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Review: ‘Kick-Ass’

A Film That Lives Up to Its Title

Credit: Lionsgate

Above: "Kick-Ass"

“Kick-Ass” (opening April 16 throughout San Diego) is like an oasis in a desert of lame ass Hollywood fare. It’s funny, violent, unapologetic, and in your face.

Scottish comic book writer Mark Millar flipped off readers with his graphic novel “Wanted.” There was an edgy arrogance to that work that made it fresh as well as pumped up with attitude. “Wanted” came out in 2003. Five years later Millar delivered the “Kick-Ass” comics, which have an attitude all their own.

Photo credit: Lionsgate


“With no power comes no responsibility,” says Dave Lizewski (Aaron Johnson), riffing on Spider-Man’s famous line. Dave is a teenager who’s only “super power” is his ability to be invisible to girls. But he poses this question: Why hasn’t anyone ever tried to be a superhero? After all people love to read comics about superheroes so why doesn’t anyone ever try? Because you’d be dead in a day is the answer he gets from his two nerdy friends. But that doesn’t deter Dave. He orders a green and yellow scuba suit and sets out to save the world. Unfortunately, vigilante justice ain’t easy. So his first time out he ends up getting stabbed and knocked out of commission… but just for a little while.

Photo credit: Lionsgate


Dave decides to pursue his dream of being a superhero. So he decides to call himself Kick-Ass and with a little help from the Internet and social media, he becomes something of an overnight sensation. He sets up a MySpace page and attempts to answer all his online requests. He also hopes that his superhero persona will get him the girl of his dreams. But Dave doesn’t realize that the bad guys out there can be really bad and genuinely dangerous. In addition, there are some vigilante crime fighters out there that are far more serious -- and lethally competent -- than him. So when Kick-Ass gets in another jam, he’s embarrassed to be saved by a pre-pubescent, purple-wigged girl who goes by the name of Hit Girl (Chloe Grace Moretz). Unlike Kick-Ass, this girl really kicks ass. And Hit Girl is aided by Big Daddy (Nicolas Cage).

You could call “Kick-Ass” an anti-superhero film. It definitely has a comic book look and feel, and definitely taps into the superhero mythos but it doesn’t really deliver a superhero story. And that’s the point Millar was trying to make. Director Matthew Vaughn (Guy Ritchie’s producer and director of “Layer Cake”) delivers on the action and provides enough eye candy to keep the action junkies satiated. But if you pay attention the message he's tapping into from Millar's comic is that trying to be a superhero and administer vigilante justice is both dumb and dangerous. People get hurt in this film and the violence is not all sanitized. When Dave gets stabbed it looks real and it looks like it hurts. Vaughn plays scenes like this with an uncomfortable yet effective mix of pain and dark comedy. It looks like it hurts but we can't help but laugh because what Dave's trying to do is pretty stupid. He's a skinny kid trying to stop hardened criminals from committing a crime.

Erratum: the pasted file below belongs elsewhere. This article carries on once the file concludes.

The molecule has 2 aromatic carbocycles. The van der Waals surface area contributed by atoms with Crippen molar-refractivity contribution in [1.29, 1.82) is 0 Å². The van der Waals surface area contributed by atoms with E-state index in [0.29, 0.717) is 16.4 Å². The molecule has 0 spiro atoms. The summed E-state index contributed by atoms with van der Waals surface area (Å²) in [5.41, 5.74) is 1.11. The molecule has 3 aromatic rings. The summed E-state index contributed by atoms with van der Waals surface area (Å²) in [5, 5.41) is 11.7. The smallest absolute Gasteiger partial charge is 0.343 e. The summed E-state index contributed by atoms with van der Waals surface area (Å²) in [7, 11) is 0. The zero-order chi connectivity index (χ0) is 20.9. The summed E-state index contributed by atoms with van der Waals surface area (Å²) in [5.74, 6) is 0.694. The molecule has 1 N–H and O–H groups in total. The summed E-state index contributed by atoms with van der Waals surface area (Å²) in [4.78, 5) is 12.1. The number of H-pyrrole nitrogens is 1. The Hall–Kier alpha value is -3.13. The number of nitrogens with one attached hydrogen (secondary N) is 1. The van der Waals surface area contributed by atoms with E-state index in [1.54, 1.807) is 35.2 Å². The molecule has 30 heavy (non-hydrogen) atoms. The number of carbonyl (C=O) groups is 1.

There are times when Vaughn pumps up the action to ridiculous levels in order to get the audience cheering and hollering so that they don’t notice that fact that the violence is brutal. And “Kick-Ass” most definitely has its share of deliberate comedy. Yet Vaughn continually shows us that trying to stop crime can lead to a lot of people getting hurt and killed. The director stops short, though, of being quite as critical as the comic is about vigilante justice, and he does opt for what’s much more of a Hollywood ending than the comic.

Much of the film's humor comes from the pint-sized Moretz as she repeatedly demonstrates her toughness whether it’s taking shots from her dad in training or using her girlish wiles to get past bodyguard doormen. The incongruity of Hit Girl is a delight and it’s refreshing to have a very different role model for young girls besides the wimpy Disney bratz. If I had a daughter I would wish for one with Hit Girl’s balls. She’s tough, smart, competent, and even a loving daughter.

Photo credit: Lionsgate